Therefore, the cost data and yields for the gasification and F-T scheme can be considered reasonably reliable once the operational difficulties are overcome. The fast pyrolysis economics are based on Wright et al. Fast pyrolysis of biomass for fuel production is a relatively new technology with little published information on yields, potential operational problems, or required equipment. The process uses equipment that is common in the petroleum refining industry, such as hydroprocessing, hydrocracking, hydrogen production, and high-temperature solids circulation similar to the fluid catalytic cracking process.

Kior, a privately funded company that is developing catalytic pyrolysis technology, submitted a Form S-1 to the U. Securities and Exchanges Commission Kior, that contained additional information on capital requirements and overall yields. The technology and equipment proposed by Kior are similar to that used in the Wright et al. The capital costs included in Wright et al. Although the boiler and turbogenerator represent a large capital investment, they are required to recover the energy contained in the nonliquid products as in the case of ethanol biorefineries.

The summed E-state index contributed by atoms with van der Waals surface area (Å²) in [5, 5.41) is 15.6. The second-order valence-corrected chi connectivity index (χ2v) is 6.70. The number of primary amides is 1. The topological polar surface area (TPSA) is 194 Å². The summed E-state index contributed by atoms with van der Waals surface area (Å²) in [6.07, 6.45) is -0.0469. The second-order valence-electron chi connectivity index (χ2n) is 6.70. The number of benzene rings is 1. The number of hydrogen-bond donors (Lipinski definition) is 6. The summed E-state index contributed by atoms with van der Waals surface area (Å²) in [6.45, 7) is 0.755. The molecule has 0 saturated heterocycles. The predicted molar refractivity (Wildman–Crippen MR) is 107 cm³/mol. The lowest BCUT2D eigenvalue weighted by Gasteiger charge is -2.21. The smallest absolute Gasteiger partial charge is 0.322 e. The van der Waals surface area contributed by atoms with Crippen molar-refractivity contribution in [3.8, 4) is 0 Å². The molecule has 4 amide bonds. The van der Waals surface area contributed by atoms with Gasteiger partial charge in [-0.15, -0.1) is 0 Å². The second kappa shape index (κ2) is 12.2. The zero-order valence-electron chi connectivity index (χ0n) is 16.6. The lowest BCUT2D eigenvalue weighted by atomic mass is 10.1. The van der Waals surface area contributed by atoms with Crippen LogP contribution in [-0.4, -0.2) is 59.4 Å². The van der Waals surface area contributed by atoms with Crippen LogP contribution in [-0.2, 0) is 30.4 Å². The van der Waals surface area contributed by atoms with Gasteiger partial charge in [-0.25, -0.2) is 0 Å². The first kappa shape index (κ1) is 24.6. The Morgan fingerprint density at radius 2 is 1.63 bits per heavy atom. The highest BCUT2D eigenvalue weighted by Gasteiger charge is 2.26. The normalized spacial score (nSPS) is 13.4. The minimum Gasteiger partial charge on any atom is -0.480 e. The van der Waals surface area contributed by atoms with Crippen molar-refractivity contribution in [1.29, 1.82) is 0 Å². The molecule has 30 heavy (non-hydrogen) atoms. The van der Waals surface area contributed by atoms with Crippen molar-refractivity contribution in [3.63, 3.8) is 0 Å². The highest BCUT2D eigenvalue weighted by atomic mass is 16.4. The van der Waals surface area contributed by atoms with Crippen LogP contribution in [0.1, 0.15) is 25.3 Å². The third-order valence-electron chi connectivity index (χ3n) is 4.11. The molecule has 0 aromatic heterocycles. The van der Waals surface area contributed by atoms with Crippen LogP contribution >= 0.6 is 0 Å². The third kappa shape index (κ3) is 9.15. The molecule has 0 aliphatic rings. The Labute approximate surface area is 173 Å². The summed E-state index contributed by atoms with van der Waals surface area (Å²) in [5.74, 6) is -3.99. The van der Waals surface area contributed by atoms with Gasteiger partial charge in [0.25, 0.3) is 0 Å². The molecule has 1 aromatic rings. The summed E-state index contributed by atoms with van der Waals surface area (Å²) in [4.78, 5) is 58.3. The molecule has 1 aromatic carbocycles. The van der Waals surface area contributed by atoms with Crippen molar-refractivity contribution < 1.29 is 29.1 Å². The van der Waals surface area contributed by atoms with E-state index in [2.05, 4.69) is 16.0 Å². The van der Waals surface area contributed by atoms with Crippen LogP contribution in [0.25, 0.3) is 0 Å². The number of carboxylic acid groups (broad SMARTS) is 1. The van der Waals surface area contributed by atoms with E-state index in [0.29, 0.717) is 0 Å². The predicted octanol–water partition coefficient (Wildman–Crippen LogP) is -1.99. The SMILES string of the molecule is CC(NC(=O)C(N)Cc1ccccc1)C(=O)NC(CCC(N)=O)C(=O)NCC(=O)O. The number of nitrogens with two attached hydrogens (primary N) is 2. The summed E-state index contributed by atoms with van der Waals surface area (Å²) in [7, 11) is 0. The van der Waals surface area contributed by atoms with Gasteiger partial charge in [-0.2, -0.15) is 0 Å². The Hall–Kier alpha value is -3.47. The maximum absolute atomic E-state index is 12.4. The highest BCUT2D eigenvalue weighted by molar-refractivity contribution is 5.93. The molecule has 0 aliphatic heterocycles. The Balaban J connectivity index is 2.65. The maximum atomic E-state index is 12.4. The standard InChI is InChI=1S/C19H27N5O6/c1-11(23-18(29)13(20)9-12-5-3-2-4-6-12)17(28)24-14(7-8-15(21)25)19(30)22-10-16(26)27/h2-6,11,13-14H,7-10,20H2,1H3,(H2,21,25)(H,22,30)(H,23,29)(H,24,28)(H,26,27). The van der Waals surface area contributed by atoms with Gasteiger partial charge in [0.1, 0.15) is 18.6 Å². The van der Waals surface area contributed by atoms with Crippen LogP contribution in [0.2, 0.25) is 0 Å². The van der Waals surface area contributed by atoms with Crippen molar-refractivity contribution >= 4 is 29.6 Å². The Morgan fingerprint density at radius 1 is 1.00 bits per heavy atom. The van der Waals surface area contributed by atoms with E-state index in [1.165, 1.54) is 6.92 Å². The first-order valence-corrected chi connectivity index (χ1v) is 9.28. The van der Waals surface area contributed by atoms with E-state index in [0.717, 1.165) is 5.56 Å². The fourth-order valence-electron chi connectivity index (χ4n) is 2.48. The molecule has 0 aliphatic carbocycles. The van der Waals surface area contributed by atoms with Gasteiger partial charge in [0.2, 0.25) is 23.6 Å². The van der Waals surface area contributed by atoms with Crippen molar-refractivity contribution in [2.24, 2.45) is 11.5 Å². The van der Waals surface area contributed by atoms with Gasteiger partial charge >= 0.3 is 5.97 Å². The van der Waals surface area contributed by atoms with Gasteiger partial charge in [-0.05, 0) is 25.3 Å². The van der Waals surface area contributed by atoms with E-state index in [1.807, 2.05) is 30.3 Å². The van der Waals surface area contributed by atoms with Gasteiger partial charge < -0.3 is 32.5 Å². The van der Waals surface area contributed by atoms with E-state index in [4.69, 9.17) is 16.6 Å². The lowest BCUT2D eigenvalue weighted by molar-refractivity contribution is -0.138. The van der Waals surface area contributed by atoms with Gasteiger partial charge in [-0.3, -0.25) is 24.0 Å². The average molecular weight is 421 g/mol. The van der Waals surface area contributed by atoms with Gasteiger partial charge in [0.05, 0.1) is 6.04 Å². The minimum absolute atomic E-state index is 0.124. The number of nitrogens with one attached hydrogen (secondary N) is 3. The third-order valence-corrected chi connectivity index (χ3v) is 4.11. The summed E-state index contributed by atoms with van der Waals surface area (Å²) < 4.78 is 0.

The Kior capital estimate is for a first-of-its-kind facility and its current usage is closer to an nth plant than a pioneer plant, but it is based on a fully developed cost estimate prepared by a major engineering company. In contrast, Wright et al. When adjusted to the same feed rate using a 0.

Societal benefits of biofuels

Wright et al. The cases reported by Wright et al. The raw pyrolysis oil has to be hydrotreated before it can be used as a fuel. The two cases in Wright et al. In the first case, part of the pyrolysis oil is used as feedstock to an on-site hydrogen plant to produce hydrogen. In the second case, hydrogen is purchased from an off-site plant that uses natural gas to produce the hydrogen.